... I didn't want to compete for the Philippines unless I was ready and good enough. Making U.S. nationals in senior was a goal and a test for me. I didn't want to compete for another country until I had "U.S. national competitor" on my resume.
There is a huge responsibility that comes with being a national champion, or even just a representative of your country. It's important to not just compete and do well but also to be a good example to your community.
I knew I was ready because I earned and deserved the right to compete internationally and to represent the Philippines. I'd done my job in the U.S., and many people from the U.S. actually supported my decision. It was time for me to do it, and I don't regret it.
Icenetwork.com: How do you see skating developing in your country?
Caluza: I believe that skating can grow in the Philippines. I know that many of the kids are really working hard, and I have become a fan and friend of a lot of them, including the coaches. It is very much a privilege to be able to even skate competitively in the Philippines.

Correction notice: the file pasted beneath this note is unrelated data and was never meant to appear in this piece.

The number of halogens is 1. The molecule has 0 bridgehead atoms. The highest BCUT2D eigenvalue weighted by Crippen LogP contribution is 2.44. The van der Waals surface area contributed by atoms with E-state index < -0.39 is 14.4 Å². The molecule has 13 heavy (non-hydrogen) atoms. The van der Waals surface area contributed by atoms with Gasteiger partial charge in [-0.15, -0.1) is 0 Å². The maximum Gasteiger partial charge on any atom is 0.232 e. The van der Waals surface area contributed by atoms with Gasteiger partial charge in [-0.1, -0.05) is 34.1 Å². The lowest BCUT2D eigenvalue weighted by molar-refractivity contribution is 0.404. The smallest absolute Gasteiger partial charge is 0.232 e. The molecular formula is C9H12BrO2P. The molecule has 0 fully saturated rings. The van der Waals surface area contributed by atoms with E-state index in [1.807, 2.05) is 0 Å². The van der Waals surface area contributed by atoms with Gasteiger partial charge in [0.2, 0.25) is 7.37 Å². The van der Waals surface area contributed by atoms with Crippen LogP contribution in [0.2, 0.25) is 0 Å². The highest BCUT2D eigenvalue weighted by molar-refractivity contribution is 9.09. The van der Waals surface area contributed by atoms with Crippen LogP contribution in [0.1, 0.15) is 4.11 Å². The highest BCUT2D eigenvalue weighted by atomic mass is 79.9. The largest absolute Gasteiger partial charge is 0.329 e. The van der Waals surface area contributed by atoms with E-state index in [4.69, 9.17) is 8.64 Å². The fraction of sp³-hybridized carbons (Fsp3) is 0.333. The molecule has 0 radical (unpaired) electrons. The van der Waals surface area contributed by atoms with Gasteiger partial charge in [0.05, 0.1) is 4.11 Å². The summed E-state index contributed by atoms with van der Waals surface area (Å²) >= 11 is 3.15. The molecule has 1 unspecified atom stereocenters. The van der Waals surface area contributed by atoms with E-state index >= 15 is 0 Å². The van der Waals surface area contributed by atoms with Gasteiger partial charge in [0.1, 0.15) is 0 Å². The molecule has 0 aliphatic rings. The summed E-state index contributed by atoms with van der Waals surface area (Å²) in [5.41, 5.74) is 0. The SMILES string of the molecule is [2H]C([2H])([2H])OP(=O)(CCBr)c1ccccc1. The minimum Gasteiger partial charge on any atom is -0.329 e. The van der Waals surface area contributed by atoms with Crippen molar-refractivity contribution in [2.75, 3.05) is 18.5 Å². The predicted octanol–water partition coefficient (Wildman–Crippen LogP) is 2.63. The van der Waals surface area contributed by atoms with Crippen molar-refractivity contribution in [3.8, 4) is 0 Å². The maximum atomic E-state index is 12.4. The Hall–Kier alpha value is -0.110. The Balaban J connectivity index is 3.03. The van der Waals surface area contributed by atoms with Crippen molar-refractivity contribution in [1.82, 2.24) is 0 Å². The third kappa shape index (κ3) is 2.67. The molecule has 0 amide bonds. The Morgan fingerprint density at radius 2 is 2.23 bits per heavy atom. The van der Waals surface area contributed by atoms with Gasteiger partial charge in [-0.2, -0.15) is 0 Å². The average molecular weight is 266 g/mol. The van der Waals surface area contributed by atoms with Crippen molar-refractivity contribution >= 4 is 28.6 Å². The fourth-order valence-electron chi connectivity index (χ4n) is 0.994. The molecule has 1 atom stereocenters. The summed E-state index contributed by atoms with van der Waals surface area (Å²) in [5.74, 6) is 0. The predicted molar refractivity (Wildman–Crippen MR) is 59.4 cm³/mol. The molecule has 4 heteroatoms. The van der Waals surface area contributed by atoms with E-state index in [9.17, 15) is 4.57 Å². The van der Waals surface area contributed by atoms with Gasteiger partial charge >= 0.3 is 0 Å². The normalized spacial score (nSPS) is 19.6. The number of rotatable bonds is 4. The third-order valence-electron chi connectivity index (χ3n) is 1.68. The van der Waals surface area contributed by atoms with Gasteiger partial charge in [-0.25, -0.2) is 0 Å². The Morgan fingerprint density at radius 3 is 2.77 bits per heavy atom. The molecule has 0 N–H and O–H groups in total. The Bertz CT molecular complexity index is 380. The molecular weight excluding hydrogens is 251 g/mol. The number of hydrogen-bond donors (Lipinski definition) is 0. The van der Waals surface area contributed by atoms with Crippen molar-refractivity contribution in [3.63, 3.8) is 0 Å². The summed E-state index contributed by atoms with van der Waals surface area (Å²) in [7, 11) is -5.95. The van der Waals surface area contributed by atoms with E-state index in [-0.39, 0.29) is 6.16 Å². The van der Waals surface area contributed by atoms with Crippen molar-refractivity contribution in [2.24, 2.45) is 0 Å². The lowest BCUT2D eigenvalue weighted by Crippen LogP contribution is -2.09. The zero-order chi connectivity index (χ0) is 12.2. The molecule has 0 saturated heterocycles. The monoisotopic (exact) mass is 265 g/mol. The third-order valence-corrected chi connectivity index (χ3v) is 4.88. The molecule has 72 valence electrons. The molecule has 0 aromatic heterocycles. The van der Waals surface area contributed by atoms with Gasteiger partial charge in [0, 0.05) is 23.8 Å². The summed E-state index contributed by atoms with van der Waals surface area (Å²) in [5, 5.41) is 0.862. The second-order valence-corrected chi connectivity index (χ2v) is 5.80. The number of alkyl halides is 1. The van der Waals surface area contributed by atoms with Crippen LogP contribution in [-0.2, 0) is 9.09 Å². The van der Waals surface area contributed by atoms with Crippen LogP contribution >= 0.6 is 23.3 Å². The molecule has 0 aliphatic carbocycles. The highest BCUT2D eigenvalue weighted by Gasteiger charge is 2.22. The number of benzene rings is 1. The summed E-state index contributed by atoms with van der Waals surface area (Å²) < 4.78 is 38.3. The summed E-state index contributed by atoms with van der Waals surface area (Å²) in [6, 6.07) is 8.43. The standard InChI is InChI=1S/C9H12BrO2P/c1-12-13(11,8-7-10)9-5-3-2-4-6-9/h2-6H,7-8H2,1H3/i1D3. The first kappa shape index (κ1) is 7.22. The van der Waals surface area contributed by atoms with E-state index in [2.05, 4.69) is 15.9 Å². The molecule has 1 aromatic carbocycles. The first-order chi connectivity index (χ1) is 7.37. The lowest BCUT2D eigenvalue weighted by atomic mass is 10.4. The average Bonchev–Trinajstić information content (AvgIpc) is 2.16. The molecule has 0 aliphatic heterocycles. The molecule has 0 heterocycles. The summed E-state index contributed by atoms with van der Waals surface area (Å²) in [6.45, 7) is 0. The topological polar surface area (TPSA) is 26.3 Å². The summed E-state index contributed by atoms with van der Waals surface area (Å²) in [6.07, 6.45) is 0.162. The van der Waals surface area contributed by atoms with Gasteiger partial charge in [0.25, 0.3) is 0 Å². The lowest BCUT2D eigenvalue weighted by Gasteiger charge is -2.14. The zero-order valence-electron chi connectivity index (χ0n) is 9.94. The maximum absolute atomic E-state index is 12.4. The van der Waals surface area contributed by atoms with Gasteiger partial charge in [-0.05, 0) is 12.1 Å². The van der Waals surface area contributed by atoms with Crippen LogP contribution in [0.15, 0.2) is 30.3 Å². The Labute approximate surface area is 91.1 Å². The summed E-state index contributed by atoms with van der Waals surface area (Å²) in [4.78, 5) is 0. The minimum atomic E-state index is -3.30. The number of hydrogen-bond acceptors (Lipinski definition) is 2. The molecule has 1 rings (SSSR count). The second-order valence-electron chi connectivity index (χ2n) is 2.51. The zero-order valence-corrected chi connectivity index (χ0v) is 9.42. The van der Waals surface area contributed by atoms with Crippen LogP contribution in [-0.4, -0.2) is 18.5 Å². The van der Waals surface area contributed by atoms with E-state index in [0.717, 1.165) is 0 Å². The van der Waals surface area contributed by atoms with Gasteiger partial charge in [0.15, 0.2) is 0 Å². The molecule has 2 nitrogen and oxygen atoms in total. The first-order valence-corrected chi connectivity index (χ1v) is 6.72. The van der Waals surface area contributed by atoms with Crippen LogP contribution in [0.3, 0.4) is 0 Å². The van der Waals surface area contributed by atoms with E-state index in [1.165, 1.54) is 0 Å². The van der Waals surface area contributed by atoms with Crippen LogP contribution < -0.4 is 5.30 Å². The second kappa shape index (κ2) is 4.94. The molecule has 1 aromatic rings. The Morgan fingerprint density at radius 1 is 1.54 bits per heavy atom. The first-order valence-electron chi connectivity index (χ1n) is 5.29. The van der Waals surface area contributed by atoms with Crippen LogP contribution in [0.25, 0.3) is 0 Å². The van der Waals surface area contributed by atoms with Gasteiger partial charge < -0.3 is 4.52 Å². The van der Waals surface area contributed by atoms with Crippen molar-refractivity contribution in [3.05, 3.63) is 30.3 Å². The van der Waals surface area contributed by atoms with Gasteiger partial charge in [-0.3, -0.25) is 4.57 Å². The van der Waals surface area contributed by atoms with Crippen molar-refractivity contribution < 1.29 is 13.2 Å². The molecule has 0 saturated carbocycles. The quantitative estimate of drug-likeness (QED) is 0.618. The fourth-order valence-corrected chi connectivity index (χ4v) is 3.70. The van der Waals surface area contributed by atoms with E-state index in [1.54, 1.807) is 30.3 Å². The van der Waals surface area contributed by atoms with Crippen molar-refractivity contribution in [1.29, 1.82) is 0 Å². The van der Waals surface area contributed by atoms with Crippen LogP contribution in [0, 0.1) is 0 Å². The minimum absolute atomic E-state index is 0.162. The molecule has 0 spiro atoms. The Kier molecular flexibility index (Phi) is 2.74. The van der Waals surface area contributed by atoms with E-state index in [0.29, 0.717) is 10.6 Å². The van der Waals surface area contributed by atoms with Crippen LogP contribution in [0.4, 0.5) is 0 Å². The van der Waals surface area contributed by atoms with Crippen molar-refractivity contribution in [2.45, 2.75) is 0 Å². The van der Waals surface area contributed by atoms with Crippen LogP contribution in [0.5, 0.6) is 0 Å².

My parents talked about what it is like there, and it is nothing compared to actually experiencing it. It's very hard. I see thousands of people trying to find work, trying to do anything to support their families. I cried leaving the country my first time because I was going back to the U.S., where we have everything, and a lot of people don't.
I believe a sport can grow and get bigger with more people representing it. I heard there is going to be an ice rink south of the Philippines, so that is good. Skating can grow and, hopefully, become popular there.
Icenetwork.com: What are your plans for the next season?
Caluza: I'm still picking my long, but I'm skating to "Jumpin' Jack" (by Big Bad Voodoo Daddy) for my short. My free skate will be another concerto. I'm still planning which competitions I'm going to be sent to. I've been working on my triple Axel and quad loop, so I hope to make this season my best one yet.
This may be my only chance for the Olympics, as I still don't know what I will be doing the next four years from now. This season will be difficult, but I love what I do.